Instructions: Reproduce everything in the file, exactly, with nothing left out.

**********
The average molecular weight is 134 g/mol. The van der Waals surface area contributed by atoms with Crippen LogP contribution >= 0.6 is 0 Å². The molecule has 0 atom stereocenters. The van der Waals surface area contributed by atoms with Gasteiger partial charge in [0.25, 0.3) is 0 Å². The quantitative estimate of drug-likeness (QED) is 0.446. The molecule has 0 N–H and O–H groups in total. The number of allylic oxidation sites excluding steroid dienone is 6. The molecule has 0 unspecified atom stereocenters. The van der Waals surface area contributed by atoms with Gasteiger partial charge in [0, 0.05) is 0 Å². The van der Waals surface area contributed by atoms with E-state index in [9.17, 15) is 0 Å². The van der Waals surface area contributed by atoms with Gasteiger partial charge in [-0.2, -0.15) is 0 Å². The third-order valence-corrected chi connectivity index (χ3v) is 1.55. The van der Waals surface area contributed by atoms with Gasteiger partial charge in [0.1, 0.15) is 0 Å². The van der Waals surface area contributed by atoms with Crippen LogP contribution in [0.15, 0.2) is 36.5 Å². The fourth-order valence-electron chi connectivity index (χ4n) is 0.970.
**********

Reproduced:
The average molecular weight is 134 g/mol. The van der Waals surface area contributed by atoms with Crippen LogP contribution >= 0.6 is 0 Å². The molecule has 0 atom stereocenters. The van der Waals surface area contributed by atoms with Gasteiger partial charge in [0.25, 0.3) is 0 Å². The quantitative estimate of drug-likeness (QED) is 0.446. The molecule has 0 N–H and O–H groups in total. The number of allylic oxidation sites excluding steroid dienone is 6. The molecule has 0 unspecified atom stereocenters. The van der Waals surface area contributed by atoms with Gasteiger partial charge in [0, 0.05) is 0 Å². The van der Waals surface area contributed by atoms with E-state index in [9.17, 15) is 0 Å². The van der Waals surface area contributed by atoms with Gasteiger partial charge in [-0.2, -0.15) is 0 Å². The third-order valence-corrected chi connectivity index (χ3v) is 1.55. The van der Waals surface area contributed by atoms with Gasteiger partial charge in [0.1, 0.15) is 0 Å². The van der Waals surface area contributed by atoms with Crippen LogP contribution in [0.15, 0.2) is 36.5 Å². The fourth-order valence-electron chi connectivity index (χ4n) is 0.970.